Sunday, March 31, 2024

Cicadas are Coming

This spring (late April and early May) the 17-year Brood XIII Cicadas will emerge in Northern Illinois, while the 13-year Brood XIX Cicadas will emerge in parts of Southeastern United States including parts of Virginia, but probably not more than a few stragglers in Northern Virginia.   Many people know periodical cicadas by the name "17-year locusts," but they are not the locusts of the bible. Those were a type of migrating grasshopper. However, if you live in the area of this year’s emergences , it may indeed feel like a plague for a few weeks. This is a big one, it is expected that this combined emergence will bring a trillion or more Cicadas.

However, counts of Cicadas are only estimates based on a very old data point.  The oft-quoted figure of densities that can exceed a million per acre comes from a census taken during the 1956 emergence of Brood XIII in Raccoon Grove, IL (Dybas and Davis 1962). Ironically, Brood XIII appears to have gone extinct in Raccoon Grove in the years since 1956 (Cooley et al. 2016). If the estimate of a million cicadas per acre is valid, then more than a trillions of cicadas will emerge in 2024 when Cicadas will emerge from Maryland to Oklahoma, Illinois to Alabama. It is not common to have a dual emergence between Broods XIII and XIX. They occur once every 221 years and the last time these two broods emerged together was in 1803 when Thomas Jefferson was President of the United States.

When they emerge in mass, you can report periodical cicadas using the Cicada Safari App, available on the Google Play Store or the Apple Store.  This will help scientists map the full extent of Brood XIII and XIX then we can really know the full extent of the Broods. If it does not feel like you are being inundated and you only see a few cicadas, they are probably stragglers from other broods and should not be reported. Otherwise, users can submit video and photos of periodical cicadas to the app. Once verified, they will be added to an online map. The app greatly assists in Cicada research.

from University of Conn

In late April and early May, Cicadas, probably both Magicicada septendecim and Magicicada cassinii will emerge from the soil and climb onto nearby vegetation and other vertical surfaces. They then molt to the winged adult stage. The emergence is tightly synchronized, with most adults appearing within a few nights. Adult cicadas live for only two to four weeks. When the 17-year periodical cicadas emerge the density can be shocking and noisy. It is common to have tens to hundreds of thousands of periodical cicadas per acre, but there are records of up to a million and a half periodical cicadas in an acre. This is far beyond the density of most other Cicada species and half of the Cicadas are “singing.” Male cicadas sing quite loudly by vibrating membranes on the sides of their abdominal segment. Male songs and choruses are a courtship ritual to attract females for mating.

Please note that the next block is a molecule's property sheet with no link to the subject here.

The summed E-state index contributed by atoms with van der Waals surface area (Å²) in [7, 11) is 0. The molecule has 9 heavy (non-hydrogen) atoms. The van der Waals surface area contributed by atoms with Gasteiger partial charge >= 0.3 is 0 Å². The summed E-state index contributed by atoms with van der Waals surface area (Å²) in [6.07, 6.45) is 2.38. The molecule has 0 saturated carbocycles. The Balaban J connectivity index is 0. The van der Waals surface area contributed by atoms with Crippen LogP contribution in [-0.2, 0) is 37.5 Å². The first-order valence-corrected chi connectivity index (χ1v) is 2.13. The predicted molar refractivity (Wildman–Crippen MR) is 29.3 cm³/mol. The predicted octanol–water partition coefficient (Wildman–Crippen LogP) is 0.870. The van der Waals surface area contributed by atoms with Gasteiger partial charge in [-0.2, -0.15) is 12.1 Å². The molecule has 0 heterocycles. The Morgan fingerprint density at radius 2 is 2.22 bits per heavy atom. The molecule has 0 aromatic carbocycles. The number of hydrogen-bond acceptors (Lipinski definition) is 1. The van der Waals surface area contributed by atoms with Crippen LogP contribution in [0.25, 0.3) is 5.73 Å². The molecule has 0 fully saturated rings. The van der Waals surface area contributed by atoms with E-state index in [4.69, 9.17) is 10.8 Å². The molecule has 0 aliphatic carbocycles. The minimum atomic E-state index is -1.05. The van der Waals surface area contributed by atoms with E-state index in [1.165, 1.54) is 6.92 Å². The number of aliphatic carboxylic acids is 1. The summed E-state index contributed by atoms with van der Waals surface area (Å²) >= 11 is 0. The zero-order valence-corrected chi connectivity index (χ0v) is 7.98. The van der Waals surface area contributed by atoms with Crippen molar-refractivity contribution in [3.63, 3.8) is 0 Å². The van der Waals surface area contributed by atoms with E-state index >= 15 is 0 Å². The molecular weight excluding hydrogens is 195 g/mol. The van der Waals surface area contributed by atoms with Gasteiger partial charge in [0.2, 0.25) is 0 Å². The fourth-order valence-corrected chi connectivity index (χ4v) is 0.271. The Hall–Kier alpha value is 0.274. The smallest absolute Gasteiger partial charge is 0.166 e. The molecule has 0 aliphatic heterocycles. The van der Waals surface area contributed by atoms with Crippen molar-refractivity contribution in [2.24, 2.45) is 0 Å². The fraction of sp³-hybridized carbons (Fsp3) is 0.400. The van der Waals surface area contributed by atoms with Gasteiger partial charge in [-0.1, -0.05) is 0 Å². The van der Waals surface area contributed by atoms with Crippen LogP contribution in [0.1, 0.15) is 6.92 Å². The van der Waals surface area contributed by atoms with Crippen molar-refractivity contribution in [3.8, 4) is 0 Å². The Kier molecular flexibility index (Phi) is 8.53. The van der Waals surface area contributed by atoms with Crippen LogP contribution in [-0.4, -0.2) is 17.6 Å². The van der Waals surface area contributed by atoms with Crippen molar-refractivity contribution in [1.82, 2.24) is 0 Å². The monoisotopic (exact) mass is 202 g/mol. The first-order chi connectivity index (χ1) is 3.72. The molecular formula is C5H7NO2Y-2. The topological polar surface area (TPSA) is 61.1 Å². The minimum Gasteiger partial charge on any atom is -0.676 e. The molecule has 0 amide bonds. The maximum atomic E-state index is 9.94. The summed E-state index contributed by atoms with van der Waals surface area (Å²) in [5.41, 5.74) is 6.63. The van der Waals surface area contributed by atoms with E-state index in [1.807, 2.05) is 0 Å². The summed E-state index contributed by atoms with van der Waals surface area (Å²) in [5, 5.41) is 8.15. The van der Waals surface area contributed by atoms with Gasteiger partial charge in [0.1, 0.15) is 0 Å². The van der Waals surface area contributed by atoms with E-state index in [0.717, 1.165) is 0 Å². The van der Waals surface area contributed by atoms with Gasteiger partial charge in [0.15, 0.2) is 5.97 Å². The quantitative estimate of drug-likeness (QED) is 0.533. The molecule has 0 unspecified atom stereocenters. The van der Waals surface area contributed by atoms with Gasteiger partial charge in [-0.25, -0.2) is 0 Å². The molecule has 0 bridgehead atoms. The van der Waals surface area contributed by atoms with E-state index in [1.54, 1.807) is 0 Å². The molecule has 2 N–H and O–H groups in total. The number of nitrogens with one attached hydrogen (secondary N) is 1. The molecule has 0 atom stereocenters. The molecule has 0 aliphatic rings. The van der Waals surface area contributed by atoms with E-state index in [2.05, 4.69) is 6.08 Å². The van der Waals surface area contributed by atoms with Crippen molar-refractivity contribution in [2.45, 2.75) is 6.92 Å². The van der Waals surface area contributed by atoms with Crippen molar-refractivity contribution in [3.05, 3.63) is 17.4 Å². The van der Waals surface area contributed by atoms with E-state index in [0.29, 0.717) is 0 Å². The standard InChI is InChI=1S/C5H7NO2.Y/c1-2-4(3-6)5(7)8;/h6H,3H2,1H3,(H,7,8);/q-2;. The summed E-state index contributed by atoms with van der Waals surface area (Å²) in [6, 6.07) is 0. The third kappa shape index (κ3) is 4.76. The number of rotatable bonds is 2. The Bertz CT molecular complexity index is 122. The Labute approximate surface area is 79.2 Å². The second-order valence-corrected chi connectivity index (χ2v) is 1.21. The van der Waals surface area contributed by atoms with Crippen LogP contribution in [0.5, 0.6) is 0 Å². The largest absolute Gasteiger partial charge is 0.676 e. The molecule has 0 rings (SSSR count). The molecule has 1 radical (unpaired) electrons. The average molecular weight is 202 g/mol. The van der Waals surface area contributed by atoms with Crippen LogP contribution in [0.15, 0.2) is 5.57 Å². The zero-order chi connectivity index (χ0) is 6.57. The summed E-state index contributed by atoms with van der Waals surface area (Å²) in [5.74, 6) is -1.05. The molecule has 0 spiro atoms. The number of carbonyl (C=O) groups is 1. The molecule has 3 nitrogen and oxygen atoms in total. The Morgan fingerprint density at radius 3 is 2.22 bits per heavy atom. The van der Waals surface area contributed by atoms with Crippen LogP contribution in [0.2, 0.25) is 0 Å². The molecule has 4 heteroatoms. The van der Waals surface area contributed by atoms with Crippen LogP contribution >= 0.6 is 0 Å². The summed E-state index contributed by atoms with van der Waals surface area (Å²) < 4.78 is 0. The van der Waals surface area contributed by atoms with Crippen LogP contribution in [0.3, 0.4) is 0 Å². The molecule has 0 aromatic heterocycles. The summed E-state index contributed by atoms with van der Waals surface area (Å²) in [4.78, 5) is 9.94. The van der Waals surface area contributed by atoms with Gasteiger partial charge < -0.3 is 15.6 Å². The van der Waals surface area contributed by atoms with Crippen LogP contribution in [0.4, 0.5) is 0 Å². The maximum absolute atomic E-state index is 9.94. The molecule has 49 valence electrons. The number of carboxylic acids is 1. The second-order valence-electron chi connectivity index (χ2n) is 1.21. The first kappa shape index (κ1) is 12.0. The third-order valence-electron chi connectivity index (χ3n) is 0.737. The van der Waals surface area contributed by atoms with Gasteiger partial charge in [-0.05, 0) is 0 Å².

The males’ choruses have been known to drive people to distraction-stay inside with the windows closed if needed. However, for most people, the droning song of the cicada is nothing more than a slight annoyance. To me the “song” sounds like wind on a cell phone connection, but you can listen to the actual chorus on this U-Tube video from Storyful Viral. Most people are more familiar with the dogday cicada that is prevalent annually in mid-summer. Their song is later in the summer and not as persistent.

The 17 year or 13-year periodical cicada is black, with red eyes and orange legs. “Adults have clear wings with distinctive orange veins. When viewed from the front the wings form an inverted "V" and meet at the top like a roof.” After mating, females lay their eggs in narrow young twigs slicing into the wood and depositing up to 400 eggs in total for each female in 40 to 50 locations each. It is the egg laying that does most of the damage associated with periodical cicadas. Cicada eggs remain in the twigs for six to ten weeks before hatching. The nymphs do not feed on the twigs and all but the youngest trees will recover.


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